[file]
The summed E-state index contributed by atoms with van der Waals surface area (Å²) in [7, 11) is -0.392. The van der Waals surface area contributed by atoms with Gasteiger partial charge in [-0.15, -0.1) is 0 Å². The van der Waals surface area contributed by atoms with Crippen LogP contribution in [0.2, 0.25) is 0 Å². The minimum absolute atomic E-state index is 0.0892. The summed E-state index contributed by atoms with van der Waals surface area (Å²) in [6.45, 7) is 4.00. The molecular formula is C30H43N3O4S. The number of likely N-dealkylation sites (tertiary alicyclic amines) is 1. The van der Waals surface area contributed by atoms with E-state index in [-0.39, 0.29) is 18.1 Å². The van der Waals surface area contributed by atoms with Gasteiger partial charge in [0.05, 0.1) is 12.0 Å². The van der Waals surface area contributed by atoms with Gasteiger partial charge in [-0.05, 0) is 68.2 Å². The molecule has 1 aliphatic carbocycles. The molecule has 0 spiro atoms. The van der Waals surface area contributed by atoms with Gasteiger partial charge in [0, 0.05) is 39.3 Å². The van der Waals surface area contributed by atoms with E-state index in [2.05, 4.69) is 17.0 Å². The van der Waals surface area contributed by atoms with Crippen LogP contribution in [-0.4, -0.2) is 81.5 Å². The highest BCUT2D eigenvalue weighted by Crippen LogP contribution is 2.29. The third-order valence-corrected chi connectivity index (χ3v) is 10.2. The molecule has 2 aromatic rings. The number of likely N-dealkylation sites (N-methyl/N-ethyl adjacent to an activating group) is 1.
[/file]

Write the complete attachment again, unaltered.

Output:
The summed E-state index contributed by atoms with van der Waals surface area (Å²) in [7, 11) is -0.392. The van der Waals surface area contributed by atoms with Gasteiger partial charge in [-0.15, -0.1) is 0 Å². The van der Waals surface area contributed by atoms with Crippen LogP contribution in [0.2, 0.25) is 0 Å². The minimum absolute atomic E-state index is 0.0892. The summed E-state index contributed by atoms with van der Waals surface area (Å²) in [6.45, 7) is 4.00. The molecular formula is C30H43N3O4S. The number of likely N-dealkylation sites (tertiary alicyclic amines) is 1. The van der Waals surface area contributed by atoms with E-state index in [-0.39, 0.29) is 18.1 Å². The van der Waals surface area contributed by atoms with Gasteiger partial charge in [0.05, 0.1) is 12.0 Å². The van der Waals surface area contributed by atoms with Gasteiger partial charge in [-0.05, 0) is 68.2 Å². The molecule has 1 aliphatic carbocycles. The molecule has 0 spiro atoms. The van der Waals surface area contributed by atoms with Gasteiger partial charge in [0, 0.05) is 39.3 Å². The van der Waals surface area contributed by atoms with E-state index in [2.05, 4.69) is 17.0 Å². The van der Waals surface area contributed by atoms with Crippen LogP contribution in [-0.4, -0.2) is 81.5 Å². The highest BCUT2D eigenvalue weighted by Crippen LogP contribution is 2.29. The third-order valence-corrected chi connectivity index (χ3v) is 10.2. The molecule has 2 aromatic rings. The number of likely N-dealkylation sites (N-methyl/N-ethyl adjacent to an activating group) is 1.